wet behind the ears
Immature, inexperienced, and naïve: “Don't rely on his advice about girlfriends; he's still wet behind the ears.”
QUIZ YOURSELF ON "WAS" VS. "WERE"!
Words nearby wet behind the ears
Example sentences from the Web for wet behind the ears
Have you tried to access the research that your tax dollars finance, almost all of which is kept behind a paywall?
Not to be left behind, progressives in neighboring Wisconsin clamored to join the cutting edge of public health.
I think a lot of it has to do with the attitude and the energy behind it and the honesty.‘Black Dynamite’ Presents Police Brutality: The Musical|Stereo Williams|January 9, 2015|DAILY BEAST
France 24 is providing live, round-the-clock coverage of both scenes as they progress.
Other major news outlets made the same decision, hiding behind a misplaced sense of multicultural sensitivity.Why We Stand With Charlie Hebdo—And You Should Too|John Avlon|January 8, 2015|DAILY BEAST
Joe looked at her with a smile, his face still solemn and serious for all its youth and the fires of new-lit hope behind his eyes.The Bondboy|George W. (George Washington) Ogden
More soldiers crowded into the cave and Professor-Commander Krafft came in behind them.Sense of Obligation|Henry Maxwell Dempsey (AKA Harry Harrison)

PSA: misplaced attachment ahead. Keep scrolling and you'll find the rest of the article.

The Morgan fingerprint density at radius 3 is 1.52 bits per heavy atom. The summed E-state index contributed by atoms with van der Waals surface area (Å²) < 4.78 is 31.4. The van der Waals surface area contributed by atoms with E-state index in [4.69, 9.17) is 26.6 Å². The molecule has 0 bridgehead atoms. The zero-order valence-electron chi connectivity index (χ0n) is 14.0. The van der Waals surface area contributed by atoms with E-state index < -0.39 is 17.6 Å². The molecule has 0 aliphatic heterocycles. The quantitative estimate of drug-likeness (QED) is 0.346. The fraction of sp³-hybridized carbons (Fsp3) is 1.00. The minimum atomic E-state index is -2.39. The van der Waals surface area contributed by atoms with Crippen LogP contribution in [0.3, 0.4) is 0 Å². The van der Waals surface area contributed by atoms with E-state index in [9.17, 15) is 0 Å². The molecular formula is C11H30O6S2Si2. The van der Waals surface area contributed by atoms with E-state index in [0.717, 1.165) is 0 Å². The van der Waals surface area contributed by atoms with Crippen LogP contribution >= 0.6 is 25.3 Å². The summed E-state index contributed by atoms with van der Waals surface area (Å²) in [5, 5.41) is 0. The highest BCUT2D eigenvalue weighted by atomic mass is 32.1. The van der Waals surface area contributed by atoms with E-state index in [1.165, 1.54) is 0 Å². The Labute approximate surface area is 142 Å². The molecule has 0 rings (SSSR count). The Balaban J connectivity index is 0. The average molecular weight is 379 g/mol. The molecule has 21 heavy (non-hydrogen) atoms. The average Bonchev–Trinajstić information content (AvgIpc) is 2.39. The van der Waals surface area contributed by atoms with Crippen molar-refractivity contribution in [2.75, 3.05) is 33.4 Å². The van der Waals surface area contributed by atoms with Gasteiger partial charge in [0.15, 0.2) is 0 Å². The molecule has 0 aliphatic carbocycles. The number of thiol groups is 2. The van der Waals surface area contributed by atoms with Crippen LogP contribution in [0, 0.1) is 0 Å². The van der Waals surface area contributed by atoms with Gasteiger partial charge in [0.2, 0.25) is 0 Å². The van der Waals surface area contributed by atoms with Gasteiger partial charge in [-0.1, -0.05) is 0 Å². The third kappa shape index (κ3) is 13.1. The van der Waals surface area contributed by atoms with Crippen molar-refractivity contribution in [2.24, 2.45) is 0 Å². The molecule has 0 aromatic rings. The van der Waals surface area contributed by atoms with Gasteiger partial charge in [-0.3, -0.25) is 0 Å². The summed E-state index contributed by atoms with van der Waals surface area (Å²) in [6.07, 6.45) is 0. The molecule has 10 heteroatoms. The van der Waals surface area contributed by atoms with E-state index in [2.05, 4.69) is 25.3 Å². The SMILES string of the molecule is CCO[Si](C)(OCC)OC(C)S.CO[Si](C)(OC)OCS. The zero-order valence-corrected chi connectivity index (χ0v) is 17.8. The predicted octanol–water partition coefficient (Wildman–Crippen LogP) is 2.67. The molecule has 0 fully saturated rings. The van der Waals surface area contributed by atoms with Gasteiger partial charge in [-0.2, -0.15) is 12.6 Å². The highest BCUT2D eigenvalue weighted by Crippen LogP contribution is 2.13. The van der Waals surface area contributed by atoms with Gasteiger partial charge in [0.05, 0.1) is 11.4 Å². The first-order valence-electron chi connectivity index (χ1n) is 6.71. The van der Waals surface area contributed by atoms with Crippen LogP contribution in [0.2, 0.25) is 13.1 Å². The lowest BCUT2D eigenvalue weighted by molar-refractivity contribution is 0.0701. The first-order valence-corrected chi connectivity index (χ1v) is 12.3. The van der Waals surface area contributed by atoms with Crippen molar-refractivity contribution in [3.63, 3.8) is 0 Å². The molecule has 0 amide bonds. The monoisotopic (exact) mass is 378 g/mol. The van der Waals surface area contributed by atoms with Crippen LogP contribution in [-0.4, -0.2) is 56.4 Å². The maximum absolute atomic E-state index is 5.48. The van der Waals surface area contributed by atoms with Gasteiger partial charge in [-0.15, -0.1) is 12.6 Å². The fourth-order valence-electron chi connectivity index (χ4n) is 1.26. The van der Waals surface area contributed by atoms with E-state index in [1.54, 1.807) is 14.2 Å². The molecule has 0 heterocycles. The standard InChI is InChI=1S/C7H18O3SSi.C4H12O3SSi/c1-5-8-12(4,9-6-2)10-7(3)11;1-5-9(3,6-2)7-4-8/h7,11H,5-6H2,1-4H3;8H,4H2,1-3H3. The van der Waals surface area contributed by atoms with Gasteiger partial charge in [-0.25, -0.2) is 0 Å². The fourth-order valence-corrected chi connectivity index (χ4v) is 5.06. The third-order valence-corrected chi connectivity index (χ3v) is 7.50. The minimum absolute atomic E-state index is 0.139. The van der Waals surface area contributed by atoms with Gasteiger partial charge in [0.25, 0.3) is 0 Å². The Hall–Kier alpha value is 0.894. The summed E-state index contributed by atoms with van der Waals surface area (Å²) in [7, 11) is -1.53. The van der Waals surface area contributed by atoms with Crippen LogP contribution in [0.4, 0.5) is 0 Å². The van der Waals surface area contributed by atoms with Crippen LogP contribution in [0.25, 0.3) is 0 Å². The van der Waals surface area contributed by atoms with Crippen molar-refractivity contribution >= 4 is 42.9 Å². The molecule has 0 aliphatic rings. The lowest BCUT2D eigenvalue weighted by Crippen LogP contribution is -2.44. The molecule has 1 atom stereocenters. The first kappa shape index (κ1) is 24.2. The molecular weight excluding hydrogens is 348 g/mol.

In treble, second and fourth, the first change is a dodge behind; and the second time the treble leads, there's a double Bob.Tintinnalogia, or, the Art of Ringing|Richard Duckworth and Fabian Stedman
Drowned every few seconds by our tremendous salvoes, this more nervous noise crept back insistently into our ears in the interval.Gallipoli Diary, Volume I|Ian Hamilton
Sleek finds it far harder work than fortune-making; but he pursues his Will-o'-the-Wisp with untiring energy.The Pit Town Coronet, Volume I (of 3)|Charles James Wills
Idioms and Phrases with wet behind the ears
Also, not dry behind the ears. Immature, inexperienced, as in How can you take instructions from Tom? He's still wet behind the ears, or Jane's not dry behind the ears yet. This term alludes to the fact that the last place to dry in a newborn colt or calf is the indentation behind its ears. [Early 1900s]